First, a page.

Klinsmann imparting "the music" during January camp

Jurgen Klinsmann

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PHOENIX – In order to play at the international level, you have to feel it. You have to understand the poetry, the music.

That's what Jurgen Klinsmann wants to instill in his players – most of whom have limited international experience, or none at all – during his first January camp in charge of the US national team.

But is it working?

"They're getting the music," Klinsmann told reporters after Wednesday morning's intraquad scrimmage at the Reach 11 Sports Complex in northern Phoenix. "They understand that the pace internationally is much faster. The demand is much faster in terms of the concentration, speed of play, speed of thought, speed of implementing certain things."

To make sure the players get the music, they first have to be fit. Much of the camp so far, which shifts from Phoenix to Southern California on Friday, has been spent working on the players' fitness – three-a-days, weight-training sessions, sprinting exercises and the grueling periods developing fast-twitch muscles.

Klinsmann said the rigorous work is essential to help the inexperienced players reach the level of fitness required at the international level, especially with the team's friendly games fast approaching – vs. Venezuela in Glendale, Ariz., on Jan. 21 and vs. Panama in Panama City on Jan. 25.

"For every week you don't train, you have to have two weeks of training to get back to equalize that," he said. "Now, if you have a player that didn't train for eight weeks like the MLS offseason, you basically have four months to get back on track. We've got to pump them through the process. This is reality. Now we have three weeks to prepare the players for an international game."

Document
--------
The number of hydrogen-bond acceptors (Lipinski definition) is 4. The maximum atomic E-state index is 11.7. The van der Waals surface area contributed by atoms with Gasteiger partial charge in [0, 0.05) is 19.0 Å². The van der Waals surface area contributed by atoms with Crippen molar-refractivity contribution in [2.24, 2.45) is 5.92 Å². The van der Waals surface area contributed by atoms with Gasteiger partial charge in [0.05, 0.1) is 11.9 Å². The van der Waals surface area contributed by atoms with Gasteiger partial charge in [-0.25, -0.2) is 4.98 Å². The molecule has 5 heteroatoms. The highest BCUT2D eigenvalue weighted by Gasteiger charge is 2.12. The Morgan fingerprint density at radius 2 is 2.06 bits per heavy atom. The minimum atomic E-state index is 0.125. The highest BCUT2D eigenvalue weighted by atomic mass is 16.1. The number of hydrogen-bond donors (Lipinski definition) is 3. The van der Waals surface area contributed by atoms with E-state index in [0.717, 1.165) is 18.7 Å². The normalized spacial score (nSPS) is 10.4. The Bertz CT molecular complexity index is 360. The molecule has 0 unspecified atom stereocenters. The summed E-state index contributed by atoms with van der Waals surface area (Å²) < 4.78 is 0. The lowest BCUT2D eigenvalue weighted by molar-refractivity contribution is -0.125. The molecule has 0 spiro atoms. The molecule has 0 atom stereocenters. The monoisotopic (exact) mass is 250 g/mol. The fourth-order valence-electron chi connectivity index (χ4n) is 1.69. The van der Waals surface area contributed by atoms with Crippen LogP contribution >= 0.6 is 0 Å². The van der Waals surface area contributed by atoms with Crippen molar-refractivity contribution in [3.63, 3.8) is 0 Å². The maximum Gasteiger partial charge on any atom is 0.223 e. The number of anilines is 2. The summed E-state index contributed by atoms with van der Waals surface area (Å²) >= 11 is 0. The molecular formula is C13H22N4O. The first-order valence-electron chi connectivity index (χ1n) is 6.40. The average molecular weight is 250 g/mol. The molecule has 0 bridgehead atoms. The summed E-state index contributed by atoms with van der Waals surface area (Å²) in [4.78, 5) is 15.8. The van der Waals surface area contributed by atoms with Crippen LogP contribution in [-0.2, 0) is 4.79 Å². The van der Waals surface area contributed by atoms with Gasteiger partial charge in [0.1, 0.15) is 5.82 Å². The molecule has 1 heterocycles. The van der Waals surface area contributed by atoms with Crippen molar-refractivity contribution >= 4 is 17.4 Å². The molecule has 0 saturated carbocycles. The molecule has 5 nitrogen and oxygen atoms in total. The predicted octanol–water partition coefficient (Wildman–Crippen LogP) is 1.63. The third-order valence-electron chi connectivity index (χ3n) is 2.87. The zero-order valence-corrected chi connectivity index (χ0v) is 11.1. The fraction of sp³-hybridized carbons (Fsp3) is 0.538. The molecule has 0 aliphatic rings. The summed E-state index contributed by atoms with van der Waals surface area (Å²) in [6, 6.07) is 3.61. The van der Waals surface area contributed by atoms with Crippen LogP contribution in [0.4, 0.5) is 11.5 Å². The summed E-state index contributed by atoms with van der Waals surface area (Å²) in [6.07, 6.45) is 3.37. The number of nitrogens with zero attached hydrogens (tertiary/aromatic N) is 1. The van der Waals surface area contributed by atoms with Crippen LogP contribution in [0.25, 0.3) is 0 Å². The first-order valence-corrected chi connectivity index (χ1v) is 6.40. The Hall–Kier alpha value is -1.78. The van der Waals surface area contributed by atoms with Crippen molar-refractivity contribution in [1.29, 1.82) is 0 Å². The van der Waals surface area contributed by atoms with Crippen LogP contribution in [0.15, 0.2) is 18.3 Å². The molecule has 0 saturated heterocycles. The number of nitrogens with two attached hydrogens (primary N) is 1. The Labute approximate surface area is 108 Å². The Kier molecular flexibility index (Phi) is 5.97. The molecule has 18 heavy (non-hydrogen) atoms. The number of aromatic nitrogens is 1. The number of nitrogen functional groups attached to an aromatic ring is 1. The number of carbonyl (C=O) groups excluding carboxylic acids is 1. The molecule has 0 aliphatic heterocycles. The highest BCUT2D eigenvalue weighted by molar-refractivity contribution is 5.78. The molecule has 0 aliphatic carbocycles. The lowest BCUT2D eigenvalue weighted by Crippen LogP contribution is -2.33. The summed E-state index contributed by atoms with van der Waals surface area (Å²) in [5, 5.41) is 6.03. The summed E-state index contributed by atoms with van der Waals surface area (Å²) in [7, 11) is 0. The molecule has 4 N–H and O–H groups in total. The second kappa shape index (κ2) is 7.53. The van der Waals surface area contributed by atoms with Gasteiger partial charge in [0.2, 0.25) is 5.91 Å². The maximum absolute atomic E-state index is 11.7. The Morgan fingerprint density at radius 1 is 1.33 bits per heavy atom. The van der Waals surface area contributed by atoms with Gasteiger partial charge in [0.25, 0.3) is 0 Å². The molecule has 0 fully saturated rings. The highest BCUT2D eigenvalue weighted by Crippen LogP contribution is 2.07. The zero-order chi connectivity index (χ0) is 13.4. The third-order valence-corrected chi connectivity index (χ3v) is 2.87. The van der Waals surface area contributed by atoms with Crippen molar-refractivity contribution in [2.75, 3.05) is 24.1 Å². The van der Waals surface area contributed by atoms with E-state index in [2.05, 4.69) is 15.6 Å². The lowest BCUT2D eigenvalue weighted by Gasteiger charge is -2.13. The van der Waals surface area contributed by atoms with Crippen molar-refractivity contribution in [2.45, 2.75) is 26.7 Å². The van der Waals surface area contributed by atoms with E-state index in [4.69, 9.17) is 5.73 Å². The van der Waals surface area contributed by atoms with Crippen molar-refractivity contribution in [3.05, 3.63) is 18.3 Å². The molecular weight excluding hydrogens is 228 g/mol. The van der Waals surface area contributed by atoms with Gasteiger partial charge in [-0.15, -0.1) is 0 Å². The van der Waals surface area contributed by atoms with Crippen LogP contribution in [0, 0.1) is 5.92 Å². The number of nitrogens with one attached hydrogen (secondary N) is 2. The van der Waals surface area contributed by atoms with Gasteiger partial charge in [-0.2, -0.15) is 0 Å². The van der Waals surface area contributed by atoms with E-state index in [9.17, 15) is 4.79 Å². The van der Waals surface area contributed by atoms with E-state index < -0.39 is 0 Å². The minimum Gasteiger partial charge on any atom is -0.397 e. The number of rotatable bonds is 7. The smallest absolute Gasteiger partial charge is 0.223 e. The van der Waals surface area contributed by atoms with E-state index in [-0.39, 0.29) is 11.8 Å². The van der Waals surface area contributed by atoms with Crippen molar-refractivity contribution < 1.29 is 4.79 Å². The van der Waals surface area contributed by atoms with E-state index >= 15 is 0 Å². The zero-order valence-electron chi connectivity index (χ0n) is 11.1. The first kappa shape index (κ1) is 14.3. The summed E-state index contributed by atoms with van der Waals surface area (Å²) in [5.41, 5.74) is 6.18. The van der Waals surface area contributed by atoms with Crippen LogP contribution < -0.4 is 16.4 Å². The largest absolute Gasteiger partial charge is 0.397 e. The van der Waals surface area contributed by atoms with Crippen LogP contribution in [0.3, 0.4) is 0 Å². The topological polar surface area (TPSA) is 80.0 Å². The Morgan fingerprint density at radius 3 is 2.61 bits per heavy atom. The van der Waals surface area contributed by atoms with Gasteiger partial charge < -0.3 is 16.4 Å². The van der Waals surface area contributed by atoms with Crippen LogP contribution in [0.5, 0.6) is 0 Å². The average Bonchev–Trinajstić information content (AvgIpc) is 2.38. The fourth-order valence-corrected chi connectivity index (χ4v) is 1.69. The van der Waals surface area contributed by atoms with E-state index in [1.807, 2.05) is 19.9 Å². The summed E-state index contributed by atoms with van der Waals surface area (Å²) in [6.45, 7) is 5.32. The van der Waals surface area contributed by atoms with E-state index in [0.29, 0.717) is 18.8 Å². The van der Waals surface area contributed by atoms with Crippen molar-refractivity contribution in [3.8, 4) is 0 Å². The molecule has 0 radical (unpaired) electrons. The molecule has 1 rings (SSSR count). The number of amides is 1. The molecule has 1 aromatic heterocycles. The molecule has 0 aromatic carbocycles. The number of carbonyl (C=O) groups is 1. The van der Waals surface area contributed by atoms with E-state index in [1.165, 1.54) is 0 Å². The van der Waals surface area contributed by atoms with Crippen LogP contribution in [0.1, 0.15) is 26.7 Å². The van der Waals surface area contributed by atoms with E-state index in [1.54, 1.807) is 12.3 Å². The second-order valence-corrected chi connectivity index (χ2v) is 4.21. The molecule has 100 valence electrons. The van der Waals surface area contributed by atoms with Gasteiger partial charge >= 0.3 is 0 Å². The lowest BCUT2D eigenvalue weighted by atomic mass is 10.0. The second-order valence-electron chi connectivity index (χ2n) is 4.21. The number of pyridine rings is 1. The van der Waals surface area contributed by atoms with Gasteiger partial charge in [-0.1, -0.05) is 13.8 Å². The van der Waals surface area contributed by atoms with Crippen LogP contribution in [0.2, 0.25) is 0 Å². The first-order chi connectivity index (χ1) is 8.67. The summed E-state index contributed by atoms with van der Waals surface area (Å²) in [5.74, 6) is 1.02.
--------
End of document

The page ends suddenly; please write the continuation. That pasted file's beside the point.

The national team has been playing intrasquad scrimmages since last weekend but the first real test won't come until it plays against the US Under-23 team on Friday and next Tuesday, Jan. 17, at the Home Depot Center in Carson, Calif.

"We'll see a little bit where we are, but it is a tight race toward an international game," Klinsmann said.

So far, though, the German legend has been pleased with the current crop at camp.

"They're greedy for the next step," Klinsmann said. "They're hungry. They want to know, ‘OK where is my next level here?’ So we push the envelope. We push the speed. We push them physically. We push them mentally. They need to see the barriers in front of them so they are able to jump over it one day."

Bunbury back

Teal Bunbury was back on the field for Wednesday's scrimmage and played without a hint of pain. The Sporting Kansas City striker had suffered a minor injury to his right ankle in an intrasquad scrimmage on Monday.